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VisionAware

Resources for Independent Living with Vision Loss

American Foundation for the Blind® | Reader's Digest Partners for Sight

Identifying Money

The rise in popularity of debit cards means more and more retailers—even small ones like your corner newsstand or dry cleaner—don't require cash for purchases. For people with vision loss, this reduces problems that arise when handling bills and coins. If you decide to use your debit card, you may want to mark it so that it's easy to identify in your wallet.

If you're more comfortable using cash for such purchases, there are several different ways to identify your United States bills and coins independently:

Fold Your Bills

The folding system is a tactile method you can use to tell your different bills apart independently. For example:

  • Keep the $1 bill flat and unfolded.
  • Fold the $5 bill in half crosswise (with the short ends together).
  • Fold the $10 bill in half lengthwise (with the long sides together).
  • Fold the $20 bill like a $10 bill lengthwise, and then in half again crosswise, like the $5 bill:

folding money steps

Electronic Money Identifiers

A portable talking money identifier is a device that verbally announces the denomination of all old and new bills (from $1 to $100); an enhanced version also vibrates for users who are deaf-blind. You can find it in Sources of Products for Independent Living.

The U.S. Bureau of Engraving and Printing (BEP) has developed a free downloadable application to identify paper U.S. currency. The app is called EyeNote™, which is a mobile device app designed for the Apple iPhone (3G, 3Gs, 4), and the 4th Generation iPod Touch and iPad2 platforms. It is available through the Apple iTunes App Store.

EyeNote™ uses image recognition technology to determine a note's denomination. You can read more about the EyeNote™ at the EyeNote™ App Overview.

Low Vision Techniques

Large Print Numbers:

  • Paper money in the United States is now produced with larger print numbers on the back lower right hand corner of the $5, $10, $20, $50, and $100 bills.
  • With good lighting and, if needed, a hand-held magnifier, you may be able to determine the denominations of your paper money.

See Home Modifications and Reading with Low Vision Optical Devices for more information about lighting and magnification.

Use an Electronic Video Magnifier:

  • An electronic video magnifier, also called a CCTV, is equipment for reading that consists of a stand-mounted or hand-held video camera that displays a magnified image on a video monitor, television screen, or computer monitor.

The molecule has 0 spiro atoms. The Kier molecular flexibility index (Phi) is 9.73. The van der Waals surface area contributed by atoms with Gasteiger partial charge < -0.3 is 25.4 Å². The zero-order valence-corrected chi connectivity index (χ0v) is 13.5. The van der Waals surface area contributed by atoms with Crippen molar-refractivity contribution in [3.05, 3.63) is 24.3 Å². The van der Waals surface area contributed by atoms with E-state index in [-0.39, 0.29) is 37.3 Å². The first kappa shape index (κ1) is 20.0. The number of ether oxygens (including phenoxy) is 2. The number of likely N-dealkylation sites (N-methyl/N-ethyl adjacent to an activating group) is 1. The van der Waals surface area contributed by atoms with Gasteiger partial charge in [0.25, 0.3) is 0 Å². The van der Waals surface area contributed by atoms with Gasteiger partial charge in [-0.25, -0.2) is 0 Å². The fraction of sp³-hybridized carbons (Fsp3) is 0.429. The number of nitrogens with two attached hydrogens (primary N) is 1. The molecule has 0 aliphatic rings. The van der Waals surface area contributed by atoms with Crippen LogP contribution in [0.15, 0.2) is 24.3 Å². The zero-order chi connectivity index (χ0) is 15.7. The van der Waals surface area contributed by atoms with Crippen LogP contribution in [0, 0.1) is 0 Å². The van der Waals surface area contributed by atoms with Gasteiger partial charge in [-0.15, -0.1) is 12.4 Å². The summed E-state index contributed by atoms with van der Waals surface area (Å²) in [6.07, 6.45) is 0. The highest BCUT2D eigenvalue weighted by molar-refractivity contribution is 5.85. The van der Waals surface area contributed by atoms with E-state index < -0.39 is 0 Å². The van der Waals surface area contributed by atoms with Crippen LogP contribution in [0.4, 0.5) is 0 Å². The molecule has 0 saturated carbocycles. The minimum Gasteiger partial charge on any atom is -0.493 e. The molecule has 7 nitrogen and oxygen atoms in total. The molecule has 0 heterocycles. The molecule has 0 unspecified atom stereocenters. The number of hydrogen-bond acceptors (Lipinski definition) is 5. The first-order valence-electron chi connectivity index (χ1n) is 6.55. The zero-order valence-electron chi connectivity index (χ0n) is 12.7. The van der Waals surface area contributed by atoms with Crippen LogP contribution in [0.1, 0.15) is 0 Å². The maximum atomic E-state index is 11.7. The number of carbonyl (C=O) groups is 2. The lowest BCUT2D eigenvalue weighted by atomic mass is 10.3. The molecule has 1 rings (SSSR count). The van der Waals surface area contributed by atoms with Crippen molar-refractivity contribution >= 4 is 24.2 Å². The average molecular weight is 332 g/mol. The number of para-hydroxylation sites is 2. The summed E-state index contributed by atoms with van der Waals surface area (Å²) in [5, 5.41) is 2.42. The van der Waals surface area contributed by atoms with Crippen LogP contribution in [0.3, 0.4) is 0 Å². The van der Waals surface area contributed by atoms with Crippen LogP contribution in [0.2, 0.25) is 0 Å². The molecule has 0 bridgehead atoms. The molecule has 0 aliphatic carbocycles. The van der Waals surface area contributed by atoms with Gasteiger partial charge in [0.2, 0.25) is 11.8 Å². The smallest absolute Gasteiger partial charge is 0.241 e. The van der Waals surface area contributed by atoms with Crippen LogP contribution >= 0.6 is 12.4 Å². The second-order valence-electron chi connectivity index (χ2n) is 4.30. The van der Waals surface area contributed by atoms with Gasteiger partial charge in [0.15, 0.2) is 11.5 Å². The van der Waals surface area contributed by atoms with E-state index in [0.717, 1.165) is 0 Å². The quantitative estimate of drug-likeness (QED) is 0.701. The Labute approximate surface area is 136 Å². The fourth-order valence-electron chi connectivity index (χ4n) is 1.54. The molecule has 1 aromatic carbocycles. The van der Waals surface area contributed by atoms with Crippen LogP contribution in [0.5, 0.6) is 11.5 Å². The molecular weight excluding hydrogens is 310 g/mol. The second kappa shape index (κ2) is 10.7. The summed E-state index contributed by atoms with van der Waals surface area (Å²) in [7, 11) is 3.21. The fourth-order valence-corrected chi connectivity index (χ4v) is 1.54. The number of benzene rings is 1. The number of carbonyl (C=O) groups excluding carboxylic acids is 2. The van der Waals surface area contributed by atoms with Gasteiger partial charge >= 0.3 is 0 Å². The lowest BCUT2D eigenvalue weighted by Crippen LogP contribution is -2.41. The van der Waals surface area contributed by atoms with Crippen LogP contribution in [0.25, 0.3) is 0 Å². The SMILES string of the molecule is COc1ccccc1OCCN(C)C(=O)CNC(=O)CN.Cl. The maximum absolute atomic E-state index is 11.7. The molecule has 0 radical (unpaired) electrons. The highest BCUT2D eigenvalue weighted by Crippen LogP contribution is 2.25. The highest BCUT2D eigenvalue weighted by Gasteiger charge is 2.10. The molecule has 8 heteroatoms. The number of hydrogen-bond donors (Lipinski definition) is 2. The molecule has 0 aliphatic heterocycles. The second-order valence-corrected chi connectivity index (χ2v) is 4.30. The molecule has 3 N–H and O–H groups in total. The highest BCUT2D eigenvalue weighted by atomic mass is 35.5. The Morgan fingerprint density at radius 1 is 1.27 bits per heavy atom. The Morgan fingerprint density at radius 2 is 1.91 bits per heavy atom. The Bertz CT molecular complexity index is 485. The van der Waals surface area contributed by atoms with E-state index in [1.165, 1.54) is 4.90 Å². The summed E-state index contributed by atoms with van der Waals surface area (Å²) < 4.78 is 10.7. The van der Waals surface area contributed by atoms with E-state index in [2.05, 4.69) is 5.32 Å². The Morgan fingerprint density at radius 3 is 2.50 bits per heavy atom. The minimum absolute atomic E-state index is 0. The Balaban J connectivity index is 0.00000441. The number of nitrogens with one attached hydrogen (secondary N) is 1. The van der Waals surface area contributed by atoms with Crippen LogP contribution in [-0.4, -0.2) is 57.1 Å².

• A video magnifier/CCTV can help you identify your bills by magnifying each denomination. After you identify each bill, you can use the folding system or place your bills in an adaptive wallet that separates them by denomination.

See Non-Optical Devices for more information about electronic video magnifiers/CCTVs.

Identifying Coins

It is possible to identify your coins by touch. In the United States, coins have smooth smooth or ridged edges and are different sizes:

  • Nickels and pennies have smooth edges, and the nickel is larger and thicker than the penny.
  • Quarters, dimes, and half-dollars have ridged edges, and the half-dollar is larger than the quarter, which is larger than the dime.
  • You can feel and hear the ridged edge by running your fingernail across it.
  • Dollar coins have their own distinct feel and are larger than half dollars; dollar coins now come in different sizes, so you may need help in identifying them. However, they are not in wide circulation.

Managing Your Loose Change

After a shopping trip, you may end up with a pocket of loose coins. You can manage and identify your coins by placing them into separate labeled containers, or into containers of different sizes. If your containers are the same size, you can label each container in large print, braille, or any other method that works for you.

See Labeling and Marking and What Is Braille? for more information about any of these labeling options.

You can also use a coin organizer or a multi-pocket coin purse to sort, identify, and manage your loose change.

Another method is to deposit all of your loose change into one container; when the container is full, bring it to your nearest change machine (usually at a local supermarket) and obtain bills for the coins you deposit — less a small percentage fee.

Is there a safe way to carry money?

If you're worried about purse snatchers, here are two possible alternatives to a purse or wallet:

  • Waist Pack: A small waist pack can discourage thieves. It can be hidden or covered by a shirt or coat and usually has one or two zippered compartments. It can be useful when you're in an unfamiliar place or if you don't want to carry a bulky or heavy purse or wallet.
  • Zippered Pockets: Purchase a lightweight jacket or coat with zippered pockets. You can conceal and secure your money, house keys, and other personal items inside the zipped pockets.

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